Baha Mousa inquiry shown video of soldier abusing Iraqi detainees

Author: By Robert Verkaik, Home Affairs Editor

Click above for the Iraq inquiry video

In the film, Iraqi detainees could be heard moaning and crying out as they
were forced to sit in painful “stress positions” while the soldier
screamed abuse at them. Baha Mousa, 26, a hotel receptionist from Basra, was
so badly beaten by troops from the Queen’s Lancashire Regiment that doctors
who examined his body identified 93 separate injuries, the hearing in London
was told.

Gerard Elias, QC, the counsel to the inquiry, said the video showed hooded and
handcuffed detainees being “softened up” before interrogation. One
of the men was Mr Mousa. Mr Elias identified Cpl Donald Payne as the soldier
in the film who was abusing and manhandling each captive in turn as they
dropped to the floor, struggling to maintain their crouched stress
positions. Cpl Payne could be seen standing over one detainee, yelling: “Get
up you fucking ape, now. Get up now.”

Mr Elias said: “Even if one considers only the video that we have just
looked at, it may be thought to be entirely apparent that these detainees
were being subjected to stress positions and prolonged hooding.”

Mr Mousa died at about 10pm on 15 September 2003 after a “struggle”
with Cpl Payne and another soldier, Pte Aaron Cooper, the hearing was told.
Mr Elias said Mr Mousa’s injuries might have been inflicted “with a
greater degree of deliberation” than was previously thought. The
inquiry, led by Sir William Gage, was told that before Mr Mousa died, Cpl
Payne restrained him by putting his knee on his back and pulling his arm
back to attach plastic handcuffs to him.

Mr Elias said: “It has been suggested that Baha Mousa’s head was banged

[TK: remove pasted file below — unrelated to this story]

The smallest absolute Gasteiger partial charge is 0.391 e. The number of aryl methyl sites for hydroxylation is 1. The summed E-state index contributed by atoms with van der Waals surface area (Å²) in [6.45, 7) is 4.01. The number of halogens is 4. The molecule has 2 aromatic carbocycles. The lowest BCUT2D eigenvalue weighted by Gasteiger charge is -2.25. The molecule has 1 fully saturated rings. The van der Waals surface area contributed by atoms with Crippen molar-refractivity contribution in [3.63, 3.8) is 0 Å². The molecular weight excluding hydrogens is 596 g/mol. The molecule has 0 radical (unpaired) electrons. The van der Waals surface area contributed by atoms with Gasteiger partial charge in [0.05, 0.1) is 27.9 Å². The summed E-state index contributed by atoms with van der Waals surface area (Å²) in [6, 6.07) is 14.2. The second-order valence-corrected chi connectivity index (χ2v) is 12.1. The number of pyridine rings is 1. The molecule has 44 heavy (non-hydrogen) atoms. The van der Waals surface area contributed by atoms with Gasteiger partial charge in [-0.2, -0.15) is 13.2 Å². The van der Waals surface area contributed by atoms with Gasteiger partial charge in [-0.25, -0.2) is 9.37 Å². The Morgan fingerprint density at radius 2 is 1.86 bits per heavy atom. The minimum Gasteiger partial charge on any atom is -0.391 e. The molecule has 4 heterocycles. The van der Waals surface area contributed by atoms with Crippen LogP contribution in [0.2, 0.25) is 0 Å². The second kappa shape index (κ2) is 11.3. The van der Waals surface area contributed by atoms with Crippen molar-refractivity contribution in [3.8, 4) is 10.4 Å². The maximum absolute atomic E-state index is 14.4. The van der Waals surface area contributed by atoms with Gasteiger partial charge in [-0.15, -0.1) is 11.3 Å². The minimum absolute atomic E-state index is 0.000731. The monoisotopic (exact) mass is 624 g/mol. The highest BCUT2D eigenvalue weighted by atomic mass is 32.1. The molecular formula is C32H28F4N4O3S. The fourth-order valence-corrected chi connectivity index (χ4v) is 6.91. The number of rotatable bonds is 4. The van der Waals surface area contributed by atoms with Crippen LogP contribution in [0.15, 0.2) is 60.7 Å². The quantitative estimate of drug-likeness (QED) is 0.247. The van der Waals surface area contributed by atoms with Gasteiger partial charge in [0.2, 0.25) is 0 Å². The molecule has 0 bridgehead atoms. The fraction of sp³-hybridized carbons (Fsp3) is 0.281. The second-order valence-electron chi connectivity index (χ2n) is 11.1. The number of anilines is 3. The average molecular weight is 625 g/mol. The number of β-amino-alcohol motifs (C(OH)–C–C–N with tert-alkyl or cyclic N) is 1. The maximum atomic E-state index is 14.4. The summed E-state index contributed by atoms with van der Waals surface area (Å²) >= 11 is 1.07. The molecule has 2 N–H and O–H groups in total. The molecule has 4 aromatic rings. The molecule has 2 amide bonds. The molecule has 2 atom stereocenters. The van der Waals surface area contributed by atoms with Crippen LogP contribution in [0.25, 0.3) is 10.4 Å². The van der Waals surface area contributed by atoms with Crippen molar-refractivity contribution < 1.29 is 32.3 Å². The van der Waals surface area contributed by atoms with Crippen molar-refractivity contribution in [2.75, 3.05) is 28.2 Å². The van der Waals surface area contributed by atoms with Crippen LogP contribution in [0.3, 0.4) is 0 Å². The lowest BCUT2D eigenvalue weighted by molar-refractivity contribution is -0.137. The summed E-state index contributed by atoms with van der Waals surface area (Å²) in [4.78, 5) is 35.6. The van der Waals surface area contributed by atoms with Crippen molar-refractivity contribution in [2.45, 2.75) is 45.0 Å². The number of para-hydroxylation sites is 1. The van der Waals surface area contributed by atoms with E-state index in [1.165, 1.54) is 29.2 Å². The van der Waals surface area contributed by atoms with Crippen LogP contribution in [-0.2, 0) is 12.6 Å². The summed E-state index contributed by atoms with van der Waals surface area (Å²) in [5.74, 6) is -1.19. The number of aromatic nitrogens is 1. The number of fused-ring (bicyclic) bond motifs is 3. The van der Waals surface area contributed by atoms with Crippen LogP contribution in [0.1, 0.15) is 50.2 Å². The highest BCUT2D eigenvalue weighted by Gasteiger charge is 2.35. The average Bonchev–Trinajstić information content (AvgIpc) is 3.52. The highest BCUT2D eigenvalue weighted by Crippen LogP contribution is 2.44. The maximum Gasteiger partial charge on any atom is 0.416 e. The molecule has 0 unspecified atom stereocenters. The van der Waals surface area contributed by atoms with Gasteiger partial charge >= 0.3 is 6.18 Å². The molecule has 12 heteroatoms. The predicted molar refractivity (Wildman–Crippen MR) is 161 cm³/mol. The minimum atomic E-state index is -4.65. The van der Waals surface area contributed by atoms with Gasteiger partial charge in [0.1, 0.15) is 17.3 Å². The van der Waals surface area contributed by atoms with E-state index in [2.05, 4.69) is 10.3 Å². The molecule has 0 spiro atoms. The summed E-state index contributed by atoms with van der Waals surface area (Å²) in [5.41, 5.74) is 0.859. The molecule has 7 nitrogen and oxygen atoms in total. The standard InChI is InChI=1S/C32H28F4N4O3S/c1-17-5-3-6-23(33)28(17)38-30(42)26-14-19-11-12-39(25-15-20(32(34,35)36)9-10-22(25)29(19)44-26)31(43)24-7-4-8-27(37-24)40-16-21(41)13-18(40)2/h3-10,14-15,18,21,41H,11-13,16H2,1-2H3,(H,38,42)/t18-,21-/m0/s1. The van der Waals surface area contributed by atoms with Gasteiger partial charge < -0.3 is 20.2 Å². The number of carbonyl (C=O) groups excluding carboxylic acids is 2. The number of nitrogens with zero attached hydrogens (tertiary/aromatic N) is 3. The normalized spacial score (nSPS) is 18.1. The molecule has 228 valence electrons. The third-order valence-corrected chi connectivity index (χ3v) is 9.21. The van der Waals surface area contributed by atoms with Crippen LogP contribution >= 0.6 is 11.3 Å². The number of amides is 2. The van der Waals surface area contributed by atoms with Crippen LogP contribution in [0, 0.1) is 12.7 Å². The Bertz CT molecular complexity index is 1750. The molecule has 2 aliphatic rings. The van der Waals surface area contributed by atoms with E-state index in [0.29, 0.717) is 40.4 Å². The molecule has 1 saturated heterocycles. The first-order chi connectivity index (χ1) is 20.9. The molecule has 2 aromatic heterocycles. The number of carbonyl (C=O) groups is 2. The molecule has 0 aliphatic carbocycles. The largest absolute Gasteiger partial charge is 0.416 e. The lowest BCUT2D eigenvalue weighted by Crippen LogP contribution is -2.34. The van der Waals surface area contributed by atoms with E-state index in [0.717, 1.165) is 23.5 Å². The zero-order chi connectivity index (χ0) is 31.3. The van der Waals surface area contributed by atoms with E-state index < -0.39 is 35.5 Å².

on the floor or wall as this was happening. But statements to this inquiry
now suggest perhaps a greater degree of deliberation than has hitherto been
described.” Further allegations of abuse of other detainees included
sleep deprivation, withdrawal of food and exposure to loud noises. One
prisoner claimed that a soldier urinated on him, while another said he was
forced to dance like Michael Jackson.

In July last year, the Ministry of Defence agreed to pay £2.83m in
compensation to the families of Mr Mousa and nine other Iraqi men who were
mistreated by British troops. In September 2006, Cpl Payne became the first
member of the armed forces to admit a war crime when he pleaded guilty to
inhumanely treating civilians. He was dismissed from the Army and sentenced
to one year in a civilian jail.

Six other soldiers also faced courts martial but all were cleared in March
2007. They included Colonel Jorge Mendonca MBE, the former commander of the
Queen’s Lancashire Regiment, which is now renamed as the Duke of Lancaster’s
Regiment. Several senior officers later strongly criticised the decision of
the Attorney General, Lord Goldsmith, to take the cases to court.

Mr Mousa was working at Basra’s Ibn Al-Haitham hotel in September 2003 when it
was raided by British forces looking for weapons. In a safe, the soldiers
found assault rifles and pistols that hotel staff insisted were used for
security, but Mr Mousa and several colleagues were taken to the British base
at Darul Dhyafa in the custody of infantrymen from the Queen’s Lancashires.
Mr Mousa’s 22-year-old wife died of cancer shortly before he was detained.
Their two young sons were orphaned.

The inquiry will investigate beyond the circumstances of Mr Mousa’s death and
the ill-treatment of the other detainees. Mr Elias said: “In
particular, the inquiry is tasked to discover whether, and to what extent,
conditioning techniques were used on these detainees and, if used, what the
consequences were. Who, if anyone, in authority approved, sanctioned or
condoned their use?”

The hearing was told that such techniques were banned by the Conservative
prime minister, Edward Heath, in 1972 after public disquiet about the
treatment of IRA prisoners detained in Northern Ireland under the
controversial internment policy.

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